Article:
29 April 2016

Sandra Betts interview: Art as Catharsis and Therapy

Woodland Pool by Sandra Betts, 2013,  w 18” x h 31”

Saint John, New Brunswick’s Sandra Betts has produced a large body of artwork inspired by her personal life journey, using hand-dyed fabrics embellished with embroidery, thread painting, fabric manipulation and other surface design techniques. Sandra has had 14 solo exhibitions and has participated in shows across North America and as far removed as Central America, Europe and Japan. Her work has been reproduced in many publications. We spoke with Sandra during a period of inactivity and reflection, while awaiting surgery.

Sandra, please tell us about your work.

My work is very personal. Each piece has a clear meaning and inspiration for me. Essentially, it’s a catharsis for emotions, most often triggered by my emotional response to an event in my life. Many of my earlier works documented my response to a personal health crisis. My cultural heritage, as a half Chinese Canadian, often turns up in my work, through colour and design choices. My more recent works include portraits, landscapes, seascapes and family-related pieces. These reflect the sense of peace, acceptance and serenity that I have been able to achieve through my artwork. 

Smoke Wraiths by Sandra Betts, 1998, w 18" x h 22"

Describe your journey towards becoming an artist who works with textiles. 

I grew up in Halifax and attended the Nova Scotia College of Art and Design before starting a 40-year career as an operating room nurse. While I enjoyed my profession, I maintained an interest in textiles. I had used a sewing machine from early childhood. Later, as a hobby, I continued to sew my own clothing and achieved certification as a sewing educator.

When my nursing career ended unexpectedly in 1998 due to a medical disability, my life-long interest in textiles became a full-time occupation and obsession. My career as an art quilter has been a journey undertaken as a form of therapy, and through it I’ve been able to achieve my new "normal" activity level. 

My piece, Smoke Wraiths (above), depicts my despair as I watched my dreams go up in smoke. Unvanquished (below) depicts how I was struck down by a lightning bolt but the creative impulses (circular arcs) helped me reach for the moon. Unvanquished has become my signature piece and has been shown in several shows, including Sacred Threads, the Road to California Quilters Conference and the International Quilt Festival (Houston).

Unvanquished by Sandra Betts, 2003, w 18" x h 22"

Tell us about your process for creating. How do you get from your inspiration to a final product?

Most times, my work is triggered by an emotional response to an event in my life, often involving my family. It may also be inspired by nature, whimsy, mythology, or my origins.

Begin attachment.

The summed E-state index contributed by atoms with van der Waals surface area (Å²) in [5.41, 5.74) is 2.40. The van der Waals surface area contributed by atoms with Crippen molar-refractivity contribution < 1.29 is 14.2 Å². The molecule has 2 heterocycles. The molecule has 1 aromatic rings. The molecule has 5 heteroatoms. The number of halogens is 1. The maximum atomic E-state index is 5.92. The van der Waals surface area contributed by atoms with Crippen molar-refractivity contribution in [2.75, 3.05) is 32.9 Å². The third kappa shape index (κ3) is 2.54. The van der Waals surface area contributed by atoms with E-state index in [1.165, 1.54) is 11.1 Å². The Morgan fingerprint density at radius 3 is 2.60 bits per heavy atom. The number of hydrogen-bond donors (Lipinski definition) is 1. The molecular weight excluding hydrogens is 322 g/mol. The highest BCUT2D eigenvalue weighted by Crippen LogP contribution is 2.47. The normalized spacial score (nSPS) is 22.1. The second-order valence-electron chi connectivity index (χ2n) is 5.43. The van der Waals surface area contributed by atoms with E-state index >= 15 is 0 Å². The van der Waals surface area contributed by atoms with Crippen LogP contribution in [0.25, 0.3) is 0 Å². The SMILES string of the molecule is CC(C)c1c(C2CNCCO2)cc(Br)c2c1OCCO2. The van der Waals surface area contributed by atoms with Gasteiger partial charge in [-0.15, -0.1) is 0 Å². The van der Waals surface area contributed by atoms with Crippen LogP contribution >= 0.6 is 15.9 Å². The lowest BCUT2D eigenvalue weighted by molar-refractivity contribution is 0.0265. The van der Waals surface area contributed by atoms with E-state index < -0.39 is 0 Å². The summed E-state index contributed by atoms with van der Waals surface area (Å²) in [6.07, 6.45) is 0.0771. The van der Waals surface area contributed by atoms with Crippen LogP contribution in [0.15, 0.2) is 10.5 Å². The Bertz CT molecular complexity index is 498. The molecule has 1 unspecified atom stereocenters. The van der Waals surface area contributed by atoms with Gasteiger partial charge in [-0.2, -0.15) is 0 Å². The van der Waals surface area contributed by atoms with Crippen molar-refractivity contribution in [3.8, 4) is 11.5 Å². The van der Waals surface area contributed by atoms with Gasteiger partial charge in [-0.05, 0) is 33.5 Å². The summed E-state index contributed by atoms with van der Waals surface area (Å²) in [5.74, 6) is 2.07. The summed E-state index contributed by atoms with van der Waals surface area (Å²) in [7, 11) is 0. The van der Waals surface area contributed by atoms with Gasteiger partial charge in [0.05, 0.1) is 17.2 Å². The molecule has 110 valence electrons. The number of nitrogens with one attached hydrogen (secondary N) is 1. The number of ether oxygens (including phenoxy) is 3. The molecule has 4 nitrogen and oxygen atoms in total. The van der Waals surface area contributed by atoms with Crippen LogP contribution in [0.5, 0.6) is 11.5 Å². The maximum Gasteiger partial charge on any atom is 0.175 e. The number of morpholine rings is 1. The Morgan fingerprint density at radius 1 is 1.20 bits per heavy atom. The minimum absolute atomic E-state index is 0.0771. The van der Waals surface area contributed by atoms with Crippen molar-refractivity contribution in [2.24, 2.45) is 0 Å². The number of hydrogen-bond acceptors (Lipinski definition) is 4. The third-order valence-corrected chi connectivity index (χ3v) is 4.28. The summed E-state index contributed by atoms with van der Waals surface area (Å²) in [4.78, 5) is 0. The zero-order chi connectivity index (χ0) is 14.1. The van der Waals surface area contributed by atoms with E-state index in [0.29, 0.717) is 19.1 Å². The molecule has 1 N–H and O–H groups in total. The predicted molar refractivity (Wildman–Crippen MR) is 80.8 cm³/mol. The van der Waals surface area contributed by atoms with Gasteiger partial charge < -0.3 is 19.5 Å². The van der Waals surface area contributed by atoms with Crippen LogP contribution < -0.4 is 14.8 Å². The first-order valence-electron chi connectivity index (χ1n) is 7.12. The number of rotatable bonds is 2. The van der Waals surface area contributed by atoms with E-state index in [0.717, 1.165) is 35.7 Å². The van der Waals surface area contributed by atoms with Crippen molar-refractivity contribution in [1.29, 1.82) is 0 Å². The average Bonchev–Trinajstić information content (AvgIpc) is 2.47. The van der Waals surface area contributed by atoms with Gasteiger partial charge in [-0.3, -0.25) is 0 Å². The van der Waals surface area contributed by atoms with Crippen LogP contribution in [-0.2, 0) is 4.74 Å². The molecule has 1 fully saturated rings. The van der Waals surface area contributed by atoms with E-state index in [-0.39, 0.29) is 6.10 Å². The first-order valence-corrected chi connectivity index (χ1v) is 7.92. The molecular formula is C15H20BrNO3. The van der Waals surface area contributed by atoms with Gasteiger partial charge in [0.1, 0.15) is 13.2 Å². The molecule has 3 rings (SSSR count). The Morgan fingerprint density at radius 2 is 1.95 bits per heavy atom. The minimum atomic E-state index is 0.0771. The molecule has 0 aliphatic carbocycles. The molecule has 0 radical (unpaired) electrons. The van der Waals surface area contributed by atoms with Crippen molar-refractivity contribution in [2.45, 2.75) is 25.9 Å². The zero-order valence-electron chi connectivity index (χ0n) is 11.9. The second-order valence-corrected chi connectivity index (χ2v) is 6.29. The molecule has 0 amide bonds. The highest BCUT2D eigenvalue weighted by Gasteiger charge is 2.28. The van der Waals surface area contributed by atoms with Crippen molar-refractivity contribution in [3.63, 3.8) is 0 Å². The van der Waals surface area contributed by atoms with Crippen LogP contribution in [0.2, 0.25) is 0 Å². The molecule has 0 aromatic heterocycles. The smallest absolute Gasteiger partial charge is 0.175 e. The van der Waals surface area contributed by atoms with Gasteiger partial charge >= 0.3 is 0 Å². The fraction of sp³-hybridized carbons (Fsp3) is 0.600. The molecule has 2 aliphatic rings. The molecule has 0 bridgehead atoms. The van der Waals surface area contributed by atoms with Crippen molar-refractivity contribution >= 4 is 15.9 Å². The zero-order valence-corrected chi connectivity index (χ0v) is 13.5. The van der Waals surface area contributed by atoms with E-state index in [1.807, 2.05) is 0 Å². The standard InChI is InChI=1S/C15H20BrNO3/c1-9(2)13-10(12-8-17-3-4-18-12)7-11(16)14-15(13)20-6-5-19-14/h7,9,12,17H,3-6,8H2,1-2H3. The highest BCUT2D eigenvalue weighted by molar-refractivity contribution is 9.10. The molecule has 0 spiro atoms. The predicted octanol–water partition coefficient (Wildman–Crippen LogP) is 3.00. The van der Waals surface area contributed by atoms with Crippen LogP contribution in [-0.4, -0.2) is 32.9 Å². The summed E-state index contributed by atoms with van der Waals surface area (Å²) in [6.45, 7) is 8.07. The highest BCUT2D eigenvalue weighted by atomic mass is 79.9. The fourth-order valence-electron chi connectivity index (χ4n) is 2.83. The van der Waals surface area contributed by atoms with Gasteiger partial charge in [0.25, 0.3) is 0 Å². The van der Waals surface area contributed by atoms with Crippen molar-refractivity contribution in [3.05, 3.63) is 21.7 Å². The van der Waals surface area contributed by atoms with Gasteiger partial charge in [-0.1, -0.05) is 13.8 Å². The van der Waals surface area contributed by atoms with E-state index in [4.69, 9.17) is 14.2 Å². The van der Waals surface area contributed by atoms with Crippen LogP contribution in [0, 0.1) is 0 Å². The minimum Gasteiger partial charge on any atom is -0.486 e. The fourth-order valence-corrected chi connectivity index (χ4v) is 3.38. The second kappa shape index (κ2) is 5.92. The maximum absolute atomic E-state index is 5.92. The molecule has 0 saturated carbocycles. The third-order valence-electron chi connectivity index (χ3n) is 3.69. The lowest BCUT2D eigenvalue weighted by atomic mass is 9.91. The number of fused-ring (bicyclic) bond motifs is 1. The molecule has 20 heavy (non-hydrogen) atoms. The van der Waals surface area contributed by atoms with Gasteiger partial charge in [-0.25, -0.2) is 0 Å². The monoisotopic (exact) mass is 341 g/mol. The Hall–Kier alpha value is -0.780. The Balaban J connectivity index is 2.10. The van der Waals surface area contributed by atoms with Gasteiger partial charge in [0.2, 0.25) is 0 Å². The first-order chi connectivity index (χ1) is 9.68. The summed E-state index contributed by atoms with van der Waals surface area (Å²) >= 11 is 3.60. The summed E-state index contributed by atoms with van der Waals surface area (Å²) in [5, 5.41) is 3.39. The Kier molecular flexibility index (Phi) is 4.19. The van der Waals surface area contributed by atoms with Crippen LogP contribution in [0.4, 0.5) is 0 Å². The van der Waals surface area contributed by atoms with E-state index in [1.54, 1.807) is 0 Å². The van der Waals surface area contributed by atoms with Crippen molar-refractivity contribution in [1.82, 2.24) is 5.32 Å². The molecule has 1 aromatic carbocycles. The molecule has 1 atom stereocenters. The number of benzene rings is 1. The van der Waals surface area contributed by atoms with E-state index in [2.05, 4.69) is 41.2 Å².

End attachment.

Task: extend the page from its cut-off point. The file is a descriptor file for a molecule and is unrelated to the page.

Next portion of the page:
Fabric speaks to me and quite often tells me what it must become. I’m strongly driven to try something new and different, to constantly learn. The question “what if---?” can require buying new and unknown supplies, a lot of my limited energy and a great deal of tolerance and support from my husband. 

Producing artwork for a given show theme is challenging for me, when I don’t feel that personal connection to the theme. I approach this by using a specific technique or a special fabric that "speaks" to me. Fishing Weir in Moonlight, the piece I made for  SAQA's My Corner of the World (Canada) exhibition, reflects my strong affection for Atlantic Canada. I wouldn't want to live anywhere else in the world!

Fishing Weir in Moonlight by Sandra Betts, 2015, w 40" x h 40"

Do you have a studio, or do you work wherever you can find a spot?  

Yes and yes. When I became disabled, my husband rebuilt our daughters’ empty bedrooms into a personalized sewing studio. Although I love my area it has since become crowded with my many art quilting and surface design supplies. A growing part of my fabric stash is stored elsewhere. Specialty machines, such as felting and Omni stitch, are set up in other rooms. For dyeing and burning I choose more well-ventilated areas. When the weather is nice I work outdoors on our large deck, also adapted for my work.

Tell us about your most memorable experience as an artist. 

When I first started making art quilts, I was told that I shouldn’t even enter a quilt show, causing me much insecurity about my abilities. Imagine my surprise and satisfaction when one of my first quilts, Siren of the Kelp, was juried into the Houston International Quilt Festival, and then, soon after, six of my pieces were published in the journal Quilts!

Siren of the Kelp by Sandra Betts, 2000, w 50" x h 50"

What fibre artists are you currently interested in, and why?

Four artists come to mind: Allison Holt, Maggie Grey, Valerie Campbell-Harding and Ken Smith. I admire the late Valerie Campbell-Harding as an explorer, a teacher, and an innovator. She introduced me to a variety of stitch techniques

Maggie Grey appeals to all my aspirations. Her work is original, inventive, imaginative, and most artistic. I enjoy her explorations of different techniques.

Ken Smith is the quintessential thread artist. He introduced me to the world of free motion, art quilts, thread painting. He taught me that there’s no 'perfect stitch tension'. He encouraged me to "step outside the box”.

Allison Holt is an expert thread artist.

Where do you see your artwork going from here?

I’ve reached that life stage when I feel that self-indulgence is not necessarily a bad thing. I want to follow whatever inspiration strikes me and not feel compelled to take on projects that are not inspiring.